Arab states of the Gulf have accused Iran of meddling in Bahrain and Kuwait, stirring a warning from Iran on Monday for pro-US monarchs to focus instead on meeting the demands of their people.
Iranian President Mahmoud Ahmadinejad also called for Saudi and other Gulf troops to pull out of Bahrain and charged the United States and its allies had put pressure on the monarchies to fire a volley at Tehran.
A statement of Gulf Cooperation Council (GCC) foreign ministers issued late on Sunday after a meeting in Riyadh was the result of "pressure from America and its allies. It does not bear any legal value," he said.
"It is hideous that troops have been brought in," the Islamic republic's president added at a Tehran news conference. "Take them out. The people have demands so listen to them."
The GCC foreign ministers said they were "deeply worried about continuing Iranian meddling."
The GCC -- grouping Bahrain, Kuwait and Saudi Arabia with Oman, Qatar and the United Arab Emirates -- accused Shiite Iran of plotting against the security of its Sunni monarchies and of fanning confessional discord.
Tehran was "violating the sovereignty" of members of the regional grouping, they said.
The GCC meeting came after the Iranian parliament's foreign affairs and national security committee said Thursday that "Saudi Arabia should know it's better not to play with fire in the sensitive region of the Persian Gulf".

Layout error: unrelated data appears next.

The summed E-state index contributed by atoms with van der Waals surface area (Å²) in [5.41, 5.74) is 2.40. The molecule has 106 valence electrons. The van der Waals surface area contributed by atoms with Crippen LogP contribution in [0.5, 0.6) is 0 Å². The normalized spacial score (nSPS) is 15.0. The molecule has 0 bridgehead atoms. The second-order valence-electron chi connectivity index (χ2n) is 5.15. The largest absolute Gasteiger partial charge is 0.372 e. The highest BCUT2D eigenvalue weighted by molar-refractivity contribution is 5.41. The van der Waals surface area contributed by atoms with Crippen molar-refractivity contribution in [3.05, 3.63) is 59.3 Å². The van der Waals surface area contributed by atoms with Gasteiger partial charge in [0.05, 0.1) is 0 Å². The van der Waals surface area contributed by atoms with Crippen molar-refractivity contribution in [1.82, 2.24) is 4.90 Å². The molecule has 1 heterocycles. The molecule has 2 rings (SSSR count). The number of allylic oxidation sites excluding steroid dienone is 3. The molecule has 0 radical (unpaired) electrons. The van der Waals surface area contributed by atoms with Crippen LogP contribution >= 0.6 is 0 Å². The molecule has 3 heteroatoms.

Saudi Arabia led a joint Gulf force which was deployed in Bahrain last month, enabling authorities to quell a month-long, Shiite-led protest demanding democratic reforms in the kingdom.
The Gulf heavyweight on Sunday slammed what it described as an "irresponsible" Iranian statement full of "void allegations and blatant offense against the Kingdom of Saudi Arabia".
The statement from neighbouring Iran, which has come out publicly in support of the so-called "Arab Spring" of protests, "fuels sectarianism", it said.
In Tehran, Kazem Jalali, spokesman for Iran's hardline foreign affairs committee, said on Monday the Gulf states would be better advised to address the grievances of their peoples as anti-regime protests sweep the Arab world.
"Iran will never interfere in the internal affairs of its neighbours," he was quoted as saying by Iran's news agency IRNA. The GCC countries had "better reconsider their own actions" rather than issuing "emotional statements".
The GCC ministers at the Riyadh meeting also condemned "Iran's interference in Bahrain's internal affairs, in violation of international conventions and rules of good neighbourliness".
The deployment of the GCC's Peninsula Shield force in Bahrain at the request of authorities in Manama was legitimate and complied with the terms of a joint defence agreement between the group's members.
The ministers criticised as "irresponsible" the statement from Iran's parliamentary committee that called for the withdrawal of the Saudi-led contingent from its small neighbour Bahrain.
Iran must "stop these hostile policies and respect the rules of good neighbourliness ... so as to preserve the security and stability in this region which is key for the entire world", the GCC ministers said.
Last Thursday, Kuwait announced it was expelling an unspecified number of Iranian diplomats for alleged links to a spy ring working for Tehran, although it has denied any involvement.
Iran's foreign ministry on Sunday charged that the West and Israel were stirring up tension between Tehran and its Arab neighbours in the Gulf. "We advise regional governments to heed the demands of their people," it said.